Rhode Island District Court order sets out procedures for tenants to avoid eviction

A FEDERAL order that will protect tenants from eviction this year is being criticized by some apartment owners./ PBN PHOTO MARY MACDONALD

PROVIDENCE The Rhode Island District Court has issued an administrative order that explains how it will carry out a federal order that can prohibit residential evictions for the remainder of the year.

Under the state court order, issued Friday, tenants must file a declaration with their landlord that states they have been impacted by COVID-19, and are seeking eviction protection under the federal order.

Once they do that, through an affidavit, landlords are prohibited from evicting them for nonpayment of rent through Dec. 31.

The order follows an executive order signed by President Donald Trump, which inspired an order from the U.S. Centers for Disease Control and Prevention last week. The CDC, using its authority, issued an order temporarily halting evictions, citing the need to control the spread of the COVID-19 viral pandemic.

- Advertisement -

The tenants, according to the federal order, have to have been impacted by the pandemic through a loss of income, and if evicted would likely face homelessness.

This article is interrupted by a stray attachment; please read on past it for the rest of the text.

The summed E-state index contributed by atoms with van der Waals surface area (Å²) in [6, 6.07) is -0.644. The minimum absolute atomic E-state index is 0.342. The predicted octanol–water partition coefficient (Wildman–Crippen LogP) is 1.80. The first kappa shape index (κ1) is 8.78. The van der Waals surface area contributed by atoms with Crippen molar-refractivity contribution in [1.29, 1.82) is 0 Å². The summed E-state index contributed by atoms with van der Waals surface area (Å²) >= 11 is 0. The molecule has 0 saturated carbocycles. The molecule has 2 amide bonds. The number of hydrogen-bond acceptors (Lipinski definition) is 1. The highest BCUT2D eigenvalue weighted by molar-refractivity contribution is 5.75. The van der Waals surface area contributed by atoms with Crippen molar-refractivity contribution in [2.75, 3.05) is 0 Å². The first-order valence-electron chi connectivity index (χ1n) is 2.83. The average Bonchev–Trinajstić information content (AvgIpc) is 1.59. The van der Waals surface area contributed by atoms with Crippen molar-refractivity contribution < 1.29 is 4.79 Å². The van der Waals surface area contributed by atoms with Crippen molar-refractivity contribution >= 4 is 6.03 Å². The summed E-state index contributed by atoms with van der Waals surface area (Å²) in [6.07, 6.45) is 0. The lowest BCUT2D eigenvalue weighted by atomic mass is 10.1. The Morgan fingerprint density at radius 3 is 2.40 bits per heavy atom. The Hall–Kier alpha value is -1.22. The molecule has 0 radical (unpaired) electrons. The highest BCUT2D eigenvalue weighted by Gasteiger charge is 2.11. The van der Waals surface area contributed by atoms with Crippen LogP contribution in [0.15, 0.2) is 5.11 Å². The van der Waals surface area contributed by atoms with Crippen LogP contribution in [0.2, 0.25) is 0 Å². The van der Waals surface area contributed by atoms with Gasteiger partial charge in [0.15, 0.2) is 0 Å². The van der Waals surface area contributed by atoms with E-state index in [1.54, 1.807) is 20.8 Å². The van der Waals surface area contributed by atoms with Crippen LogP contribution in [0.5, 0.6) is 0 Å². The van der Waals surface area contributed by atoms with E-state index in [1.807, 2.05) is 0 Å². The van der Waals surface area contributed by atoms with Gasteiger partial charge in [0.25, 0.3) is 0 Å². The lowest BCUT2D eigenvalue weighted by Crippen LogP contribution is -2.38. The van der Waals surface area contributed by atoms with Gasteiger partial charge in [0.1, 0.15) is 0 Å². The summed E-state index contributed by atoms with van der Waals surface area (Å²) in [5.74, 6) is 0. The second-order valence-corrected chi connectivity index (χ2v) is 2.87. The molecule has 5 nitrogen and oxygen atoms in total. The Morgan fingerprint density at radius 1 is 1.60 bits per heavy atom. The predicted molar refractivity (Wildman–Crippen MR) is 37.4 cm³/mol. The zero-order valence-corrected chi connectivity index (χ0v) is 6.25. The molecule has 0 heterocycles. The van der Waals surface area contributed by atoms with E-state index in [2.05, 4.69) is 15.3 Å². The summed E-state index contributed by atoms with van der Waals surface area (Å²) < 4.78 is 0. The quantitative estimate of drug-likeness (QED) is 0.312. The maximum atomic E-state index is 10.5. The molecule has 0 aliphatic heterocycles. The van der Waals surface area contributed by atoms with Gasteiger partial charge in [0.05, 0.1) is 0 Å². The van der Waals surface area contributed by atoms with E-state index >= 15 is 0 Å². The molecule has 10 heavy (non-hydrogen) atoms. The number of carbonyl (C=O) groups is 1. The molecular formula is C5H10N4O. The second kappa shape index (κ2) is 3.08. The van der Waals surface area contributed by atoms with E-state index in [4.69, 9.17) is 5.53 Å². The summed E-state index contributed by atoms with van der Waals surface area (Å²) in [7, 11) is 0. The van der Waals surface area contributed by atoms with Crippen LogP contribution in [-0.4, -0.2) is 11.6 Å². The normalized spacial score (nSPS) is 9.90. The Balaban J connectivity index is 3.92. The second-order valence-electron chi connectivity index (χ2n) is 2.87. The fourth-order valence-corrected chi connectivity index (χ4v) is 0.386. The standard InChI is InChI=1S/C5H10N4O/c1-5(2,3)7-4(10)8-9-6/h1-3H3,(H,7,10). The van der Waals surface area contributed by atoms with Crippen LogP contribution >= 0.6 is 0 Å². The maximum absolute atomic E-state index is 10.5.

According to the Rhode Island court, the federal order states that landlords, once notified that a tenant is filing a declaration under the order, “shall not evict a person or pursue an eviction or possessory action from a residential property.”

The executive order applies only to non payment of rent, and doesn’t cover other grounds for eviction.

Although tenants are protected under the order once they file the declaration, they aren’t relieved of their obligation to pay rent. The protection only applies to their eviction, according to the district court order.

Once the declaration is made, all actions pending in the court for eviction cases are paused, but not dismissed.

Keith Fernandes, president of the Providence Apartment Association, an association that includes about 400 landlords, said Monday night the court should have gone further to require some kind of confirmation that the tenants actually have been impacted.

Otherwise, he said, tenants may use this as rationale for not paying their rent. This will propel the pain of the pandemic onto small landlords. Most of the landlords in the association own one to three buildings, he said.

Now, under the state order, tenants only have to say that they have been impacted, he said.

Moreover, although the order states that landlords are still owed the rent, landlords know that once a tenant gets a few months behind, they are unlikely to pay the mounting debt.

“It’s so broad and widespread, it makes no sense,” he said.

Mary MacDonald is a staff writer for the PBN. Contact her at macdonald@pbn.com.

No posts to display